I spent the last week or so going through the manuscript of my current novel and weeding out unnecessary details that can cause a story to drag. Writers differ, of course, but for me the worst two culprits are ping-pong dialogue and instances of droning monologue. Cut these, and the manuscript begins to flow, the story takes shape and readers can better identify with the events on the page.

Can writers cut too much? I think so. I would advise any writer to keep copies of all past manuscripts, carefully titled to avoid confusion – for instance “draft five, summer eleven.” Ruthless editing will usually strengthen the overall structure of a novel, but sometimes a writer goes too far in cutting superfluous material, losing a degree of immediacy and individuality in the process. On those occasions, the writer might consider going back to a previous draft, lifting a few favourite sections and carefully implementing these in the new draft.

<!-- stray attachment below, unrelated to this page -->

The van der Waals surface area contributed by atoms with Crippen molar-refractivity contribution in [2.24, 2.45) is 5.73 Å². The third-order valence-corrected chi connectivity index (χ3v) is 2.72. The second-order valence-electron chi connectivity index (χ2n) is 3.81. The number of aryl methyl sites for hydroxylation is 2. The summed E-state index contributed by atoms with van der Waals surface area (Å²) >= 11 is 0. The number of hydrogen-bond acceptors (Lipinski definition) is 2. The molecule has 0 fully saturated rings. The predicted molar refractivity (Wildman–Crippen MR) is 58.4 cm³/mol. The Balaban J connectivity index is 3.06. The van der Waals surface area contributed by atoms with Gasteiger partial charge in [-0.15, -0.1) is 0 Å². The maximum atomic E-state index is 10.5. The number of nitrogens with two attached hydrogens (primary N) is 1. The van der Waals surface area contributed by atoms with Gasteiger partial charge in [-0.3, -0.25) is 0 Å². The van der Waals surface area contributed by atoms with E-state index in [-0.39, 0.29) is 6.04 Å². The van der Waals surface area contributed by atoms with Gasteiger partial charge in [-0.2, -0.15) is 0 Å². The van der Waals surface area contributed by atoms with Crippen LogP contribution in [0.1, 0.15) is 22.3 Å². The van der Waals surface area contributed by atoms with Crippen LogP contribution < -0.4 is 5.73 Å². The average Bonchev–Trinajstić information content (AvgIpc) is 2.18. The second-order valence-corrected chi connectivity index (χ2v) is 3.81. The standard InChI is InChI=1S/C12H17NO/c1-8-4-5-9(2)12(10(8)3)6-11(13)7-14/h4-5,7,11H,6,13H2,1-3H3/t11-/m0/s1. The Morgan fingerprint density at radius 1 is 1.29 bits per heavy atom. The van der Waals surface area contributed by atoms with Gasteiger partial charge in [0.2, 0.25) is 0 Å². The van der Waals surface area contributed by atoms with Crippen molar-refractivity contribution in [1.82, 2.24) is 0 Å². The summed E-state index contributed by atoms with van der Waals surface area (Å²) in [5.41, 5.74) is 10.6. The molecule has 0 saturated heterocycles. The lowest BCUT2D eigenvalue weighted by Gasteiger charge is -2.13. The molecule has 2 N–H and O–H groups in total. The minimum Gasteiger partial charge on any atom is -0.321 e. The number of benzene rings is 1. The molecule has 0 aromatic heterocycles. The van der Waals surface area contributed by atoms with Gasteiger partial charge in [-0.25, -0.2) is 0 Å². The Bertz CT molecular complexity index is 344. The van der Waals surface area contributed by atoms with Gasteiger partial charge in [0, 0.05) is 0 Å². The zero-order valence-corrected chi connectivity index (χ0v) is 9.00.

2 thoughts on “Writing Fiction: Pruning and Weeding

  1. I keep all of my old drafts as well, sort of as a just-in-case kind of deal if I want to go back to an earlier version or revive a deleted scene. Seems unlikely, but it’s still a good practice.

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